With the 60th annual Yuma County Fair just around the corner, there’s one burning question: Will the ever-popular cinnamon roll lady be there?
“Of course,” answered Eric Wofford, manager of the Yuma County Fairgrounds. “We couldn’t have a fair without her.”
Or to be more accurate, her son, who recently took over the business, Old West Cinnamon Rolls, that has been a longtime staple of the fair.
Every year, people que up in long lines for their annual fix of the addictive treat.
And even though Tom “Huf” Hofstedt retired a couple of years ago after drawing caricatures of fairgoers for 25 years, his replacement will be back again this year. He even does the drawings with color if people want.
Those are but two of the businesses and organizations that will be holding court during the fair April 3-8.
Wofford said there will be 64 booths in the Commercial Building, 20 in the Theater Building, eight in the food court on the grounds and another 40 to 50 booths scattered around the grounds offering apparel to spray art, jewelry to wood carvings and a wide range of other products.
And there’s a waiting list, with Wofford continuing to receive phone calls as the fair rapidly approaches from other businesses that want to be there.
He said with an estimated attendance of 171,000 during the six days, that’s a lot of foot traffic.
“It’s good exposure for the businesses and nonprofits,” he said.
Many of them follow the fair circuit and will be heading to Yuma from the California Midwinter Fair that just ended; others will come from the La Paz County Fair or Pinal County.
There’s no question, Wofford said, that the Yuma County Fair is a favorite among the commercial vendors.
“A lot of the vendors we’ve built a great relationship with,” he said.
Along with several who come every year, there are always some new ones in the mix, too, he noted. For example, one new vendor will be selling framed 3-D pictures.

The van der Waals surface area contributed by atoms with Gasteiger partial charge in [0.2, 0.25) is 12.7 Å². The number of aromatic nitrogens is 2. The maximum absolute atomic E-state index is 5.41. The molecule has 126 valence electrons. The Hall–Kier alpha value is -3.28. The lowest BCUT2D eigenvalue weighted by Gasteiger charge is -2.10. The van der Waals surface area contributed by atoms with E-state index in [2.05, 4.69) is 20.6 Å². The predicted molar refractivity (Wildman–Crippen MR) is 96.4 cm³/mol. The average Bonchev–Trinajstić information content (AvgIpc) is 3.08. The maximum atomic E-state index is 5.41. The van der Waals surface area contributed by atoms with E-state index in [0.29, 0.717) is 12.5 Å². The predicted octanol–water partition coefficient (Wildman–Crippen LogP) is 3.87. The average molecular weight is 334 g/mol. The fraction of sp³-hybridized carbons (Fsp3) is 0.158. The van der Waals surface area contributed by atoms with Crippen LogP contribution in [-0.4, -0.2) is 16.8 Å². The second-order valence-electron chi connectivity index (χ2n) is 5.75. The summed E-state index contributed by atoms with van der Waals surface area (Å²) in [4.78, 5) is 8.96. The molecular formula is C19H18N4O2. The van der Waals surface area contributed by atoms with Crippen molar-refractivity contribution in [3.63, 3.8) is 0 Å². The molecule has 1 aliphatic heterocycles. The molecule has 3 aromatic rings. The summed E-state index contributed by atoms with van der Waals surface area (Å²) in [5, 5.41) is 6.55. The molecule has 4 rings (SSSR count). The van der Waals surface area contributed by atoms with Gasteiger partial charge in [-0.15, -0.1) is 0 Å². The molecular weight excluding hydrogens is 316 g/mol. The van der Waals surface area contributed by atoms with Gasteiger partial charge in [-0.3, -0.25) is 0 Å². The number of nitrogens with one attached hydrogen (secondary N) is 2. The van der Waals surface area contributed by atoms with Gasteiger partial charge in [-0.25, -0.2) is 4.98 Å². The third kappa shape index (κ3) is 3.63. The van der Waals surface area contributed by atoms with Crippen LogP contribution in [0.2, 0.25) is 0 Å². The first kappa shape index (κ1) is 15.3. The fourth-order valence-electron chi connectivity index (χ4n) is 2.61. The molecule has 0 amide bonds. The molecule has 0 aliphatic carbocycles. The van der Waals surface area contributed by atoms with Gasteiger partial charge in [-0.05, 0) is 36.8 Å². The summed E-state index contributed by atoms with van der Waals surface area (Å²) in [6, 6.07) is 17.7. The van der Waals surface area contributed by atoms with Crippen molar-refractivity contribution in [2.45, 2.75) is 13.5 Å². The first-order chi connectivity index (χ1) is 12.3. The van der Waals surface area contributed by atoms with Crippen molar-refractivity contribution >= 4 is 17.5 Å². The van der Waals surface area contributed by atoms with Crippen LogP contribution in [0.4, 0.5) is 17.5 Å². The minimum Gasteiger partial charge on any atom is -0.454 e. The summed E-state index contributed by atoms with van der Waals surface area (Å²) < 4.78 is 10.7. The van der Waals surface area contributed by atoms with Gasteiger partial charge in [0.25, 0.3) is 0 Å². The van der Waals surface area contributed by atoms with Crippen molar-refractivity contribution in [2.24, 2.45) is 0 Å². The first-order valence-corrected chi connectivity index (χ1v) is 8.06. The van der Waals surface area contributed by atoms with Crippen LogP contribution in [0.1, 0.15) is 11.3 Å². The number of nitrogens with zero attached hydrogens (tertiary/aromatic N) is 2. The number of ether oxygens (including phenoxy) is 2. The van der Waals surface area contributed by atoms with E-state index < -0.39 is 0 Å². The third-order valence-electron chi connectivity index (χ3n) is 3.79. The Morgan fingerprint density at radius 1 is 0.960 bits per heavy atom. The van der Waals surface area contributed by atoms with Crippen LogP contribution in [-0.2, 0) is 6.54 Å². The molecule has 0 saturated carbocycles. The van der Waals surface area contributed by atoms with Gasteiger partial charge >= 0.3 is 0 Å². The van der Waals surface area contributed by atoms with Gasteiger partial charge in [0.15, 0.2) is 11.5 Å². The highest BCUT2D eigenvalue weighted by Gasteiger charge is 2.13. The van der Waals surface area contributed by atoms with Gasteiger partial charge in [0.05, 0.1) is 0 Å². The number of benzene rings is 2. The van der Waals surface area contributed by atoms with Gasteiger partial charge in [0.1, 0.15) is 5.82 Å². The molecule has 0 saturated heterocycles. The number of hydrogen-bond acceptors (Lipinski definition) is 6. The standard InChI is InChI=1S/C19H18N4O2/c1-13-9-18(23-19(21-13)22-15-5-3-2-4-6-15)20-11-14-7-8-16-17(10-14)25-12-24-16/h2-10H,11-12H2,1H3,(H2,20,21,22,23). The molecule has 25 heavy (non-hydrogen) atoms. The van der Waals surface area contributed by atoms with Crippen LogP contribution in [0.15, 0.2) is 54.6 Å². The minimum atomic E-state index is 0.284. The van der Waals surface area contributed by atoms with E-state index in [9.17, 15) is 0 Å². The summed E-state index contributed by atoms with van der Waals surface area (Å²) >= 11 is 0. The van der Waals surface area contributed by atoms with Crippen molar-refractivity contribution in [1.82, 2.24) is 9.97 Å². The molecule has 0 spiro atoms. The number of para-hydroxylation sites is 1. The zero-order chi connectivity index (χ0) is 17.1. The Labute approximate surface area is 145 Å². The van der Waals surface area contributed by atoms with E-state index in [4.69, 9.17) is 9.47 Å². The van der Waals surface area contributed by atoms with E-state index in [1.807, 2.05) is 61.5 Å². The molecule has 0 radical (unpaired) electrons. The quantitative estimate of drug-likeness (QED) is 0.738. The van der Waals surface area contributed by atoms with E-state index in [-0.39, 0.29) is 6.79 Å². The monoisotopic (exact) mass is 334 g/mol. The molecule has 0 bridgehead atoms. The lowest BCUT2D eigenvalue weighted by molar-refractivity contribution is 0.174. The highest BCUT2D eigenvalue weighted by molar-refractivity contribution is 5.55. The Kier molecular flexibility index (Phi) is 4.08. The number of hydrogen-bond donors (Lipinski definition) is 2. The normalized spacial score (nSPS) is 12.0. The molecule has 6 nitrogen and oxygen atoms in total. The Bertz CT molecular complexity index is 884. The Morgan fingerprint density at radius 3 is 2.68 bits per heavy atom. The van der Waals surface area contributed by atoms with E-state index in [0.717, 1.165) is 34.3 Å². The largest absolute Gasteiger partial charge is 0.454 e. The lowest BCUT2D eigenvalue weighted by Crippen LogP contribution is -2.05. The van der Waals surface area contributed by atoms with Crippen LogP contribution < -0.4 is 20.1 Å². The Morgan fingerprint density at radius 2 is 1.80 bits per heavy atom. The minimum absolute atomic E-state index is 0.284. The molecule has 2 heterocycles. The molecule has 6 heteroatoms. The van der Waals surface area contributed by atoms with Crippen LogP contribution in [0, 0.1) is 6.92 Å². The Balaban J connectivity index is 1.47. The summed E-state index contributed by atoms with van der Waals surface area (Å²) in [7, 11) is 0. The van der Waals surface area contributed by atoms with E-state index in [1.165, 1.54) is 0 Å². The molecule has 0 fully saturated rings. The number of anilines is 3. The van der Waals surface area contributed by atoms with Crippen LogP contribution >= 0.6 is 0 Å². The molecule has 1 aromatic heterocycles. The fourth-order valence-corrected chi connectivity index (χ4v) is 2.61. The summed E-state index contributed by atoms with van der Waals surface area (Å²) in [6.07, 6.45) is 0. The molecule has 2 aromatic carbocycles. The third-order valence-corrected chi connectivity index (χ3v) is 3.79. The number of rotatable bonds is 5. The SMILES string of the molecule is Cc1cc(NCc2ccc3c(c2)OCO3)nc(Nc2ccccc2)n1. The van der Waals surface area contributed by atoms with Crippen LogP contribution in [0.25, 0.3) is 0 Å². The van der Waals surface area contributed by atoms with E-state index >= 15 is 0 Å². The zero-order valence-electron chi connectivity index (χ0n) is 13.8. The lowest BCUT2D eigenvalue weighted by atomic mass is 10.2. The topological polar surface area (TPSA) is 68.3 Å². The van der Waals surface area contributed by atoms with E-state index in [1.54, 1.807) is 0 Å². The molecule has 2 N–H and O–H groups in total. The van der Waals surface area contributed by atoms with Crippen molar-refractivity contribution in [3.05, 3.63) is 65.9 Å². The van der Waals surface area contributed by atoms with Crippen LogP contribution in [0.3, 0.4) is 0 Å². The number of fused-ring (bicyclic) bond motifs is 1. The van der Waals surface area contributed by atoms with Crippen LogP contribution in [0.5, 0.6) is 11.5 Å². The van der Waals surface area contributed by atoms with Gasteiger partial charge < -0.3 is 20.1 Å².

He’s encouraged that more and more local businesses see the fair as an opportunity to reach out to new customers and gain some exposure.
Not all the vendors will be trying to sell something, though, Wofford said, with several of the booths manned by nonprofit organizations and such agencies as Arizona Game and Fish, Bureau of Land Management. And the Rod and Gun Club will be back again this year.
For them, the fair is an opportunity to hand out literature, interact with the public and raise awareness about who they are and what they offer, he said.
Whether business or nonprofit, the commercial booths add another element to the offerings at the fair along with livestock shows, entertainment and the carnival.
“It’s an important part of the fair,” he said, and one he believes adds to the enjoyment of fairgoers.
Not only that, the booths are a key source of revenue for the fair, Wofford said. Fees for the six days range from $350 for an information booth to $400 for a commercial booth and $350 and up for fairgrounds space depending on the amount of room they want.
That revenue keeps down the cost of admission to the fair, provides for free parking and helps pay for the free entertainment, Wofford said.
“It’s good for everybody.”
Joyce Lobeck can be reached at or 539-6853. Find her on Facebook at www.facebook.com/YSJoyceLobeck or on Twitter at @YSJoyceLobeck.